Shower, throw on some skintight, moisture-wicking duds, and head out to unload our bikes in the rising heat. My buddy put a nice, folding trailer together for us that held up well on the way down to the track, and the bikes sit in the bright, slanted morning sunlight, strapped down tight to the plywood deck.
7:30am, and it’s already too hot.
Parked next to us is the source of the angry cat noises I heard earlier this morning: a Suzuki RG500 Gamma with a skinny little race slick on the back and checkered tape over the lights. The Gamma is a relic of the race-replica wars of the 80’s, where manufacturers were engaged in the familiar “MotoGP Bike with Lights” competition, releasing weird machines into their showrooms. It has a 500cc two-stroke square four with two crankshafts and it sounds like four chainsaws revving together, an angry, metallic yowl. It’s not exactly music, but the noise makes the hair on your neck stand up, and smoke drips from its four little pipes in a haze as it picks up from idle.
Next to the RG500 is what seems to be the veteran track-assassin’s tool of choice around here: a GSX-R1000. It’s a good thing the same guy brought both to ride, since he lowsides the Gamma during the day’s third session. He’s not exactly sure what happened, although he suspects the throttle stuck wide-open on him. Damage is “minimal”, which I’m glad to hear, since I’m a fan of any motorcycle that makes it sound like you’re being chased around the race track by a gang of chainsaw-wielding maniacs.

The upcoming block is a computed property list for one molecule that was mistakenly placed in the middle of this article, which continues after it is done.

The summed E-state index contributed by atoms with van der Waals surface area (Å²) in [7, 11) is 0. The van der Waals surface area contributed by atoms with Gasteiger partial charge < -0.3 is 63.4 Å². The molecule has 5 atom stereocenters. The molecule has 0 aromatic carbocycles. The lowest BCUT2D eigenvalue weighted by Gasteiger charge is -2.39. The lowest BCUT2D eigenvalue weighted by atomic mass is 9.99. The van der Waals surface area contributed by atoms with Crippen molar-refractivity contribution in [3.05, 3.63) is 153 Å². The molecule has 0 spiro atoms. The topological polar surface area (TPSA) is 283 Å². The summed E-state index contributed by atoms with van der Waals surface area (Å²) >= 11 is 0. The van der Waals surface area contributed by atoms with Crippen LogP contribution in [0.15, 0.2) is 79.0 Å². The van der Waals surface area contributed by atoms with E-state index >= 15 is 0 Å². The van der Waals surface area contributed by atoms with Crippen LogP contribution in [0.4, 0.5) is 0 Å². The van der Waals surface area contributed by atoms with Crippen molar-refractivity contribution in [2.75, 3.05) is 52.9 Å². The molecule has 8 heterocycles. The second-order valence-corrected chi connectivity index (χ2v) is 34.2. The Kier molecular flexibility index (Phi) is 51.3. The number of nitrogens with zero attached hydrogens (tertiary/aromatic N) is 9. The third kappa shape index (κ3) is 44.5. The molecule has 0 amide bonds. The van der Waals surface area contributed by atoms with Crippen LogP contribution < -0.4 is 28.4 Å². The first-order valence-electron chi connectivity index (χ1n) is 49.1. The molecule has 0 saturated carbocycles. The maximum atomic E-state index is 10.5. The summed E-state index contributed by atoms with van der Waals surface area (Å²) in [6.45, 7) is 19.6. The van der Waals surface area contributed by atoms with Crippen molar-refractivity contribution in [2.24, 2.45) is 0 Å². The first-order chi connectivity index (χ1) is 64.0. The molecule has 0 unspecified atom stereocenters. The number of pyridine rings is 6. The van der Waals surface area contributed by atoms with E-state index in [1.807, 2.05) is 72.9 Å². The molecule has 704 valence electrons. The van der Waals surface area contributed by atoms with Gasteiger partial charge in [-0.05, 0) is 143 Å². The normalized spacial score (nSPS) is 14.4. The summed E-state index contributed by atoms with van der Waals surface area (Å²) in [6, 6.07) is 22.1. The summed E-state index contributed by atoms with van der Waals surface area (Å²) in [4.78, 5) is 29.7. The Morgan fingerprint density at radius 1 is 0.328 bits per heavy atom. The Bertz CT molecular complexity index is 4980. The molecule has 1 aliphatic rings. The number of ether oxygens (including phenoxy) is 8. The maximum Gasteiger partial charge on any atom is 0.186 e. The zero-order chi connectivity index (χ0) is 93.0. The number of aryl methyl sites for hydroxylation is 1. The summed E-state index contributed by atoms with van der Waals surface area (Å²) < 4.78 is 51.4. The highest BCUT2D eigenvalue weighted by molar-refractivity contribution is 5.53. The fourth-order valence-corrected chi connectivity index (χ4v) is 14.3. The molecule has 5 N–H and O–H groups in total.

There’s a good mix of bikes at these things, but they tend towards Japanese literbikes of recent vintage, with some 750’s and 600’s sprinkled in, along with a few oddballs: SV650’s, RSV4’s, 848’s, etc.
Greg’s Yamaha R6 and my Triumph Daytona deliver their power differently, but they’re both down on punch compared to the bigger bikes. “Punch” of course, being relative: my speedo recorded a max of 136 down that main straight, which is still pretty fast when you’re new at this sort of thing.
Out on track, we spend a couple sessions getting up to speed. It’s been almost a year, and we need to feel things out again. He’s more aggressive getting around slower traffic and then I have to go chase him down and try to keep up. So I ride faster than I would if I were out in front, where I’d ride more conservatively, and not be pushing myself.
So it’s a good match, and while he’s more aggressive than I am, we’re doing this stuff in a relatively safe environment, and it’s his way of learning. Mine is to slowly work up confidence and speed following someone who challenges me: last year, he was MUCH faster than I was.
It makes for a good time.
It’s exhausting though: my forearms and calves were burning by the end of the day from hanging off that thing. Wish I had money: I’d be out there every other weekend.
The day goes well and we head home early, happy with our riding: we’ve only got a handful of track days under our belts, and are riding a couple of 600’s but don’t embarrass ourselves out there with more experienced riders on much bigger machines: I keep getting jammed up behind bikes headed into Turn 1 slower than I want to be going and lock up my rear tire on one occasion shifting down into first.
It hops across the pavement and my brain, unperturbed, simply registers it as, “Oh, interesting.”
Funny how you can get used to that sort of thing, something that might induce terror under other circumstances.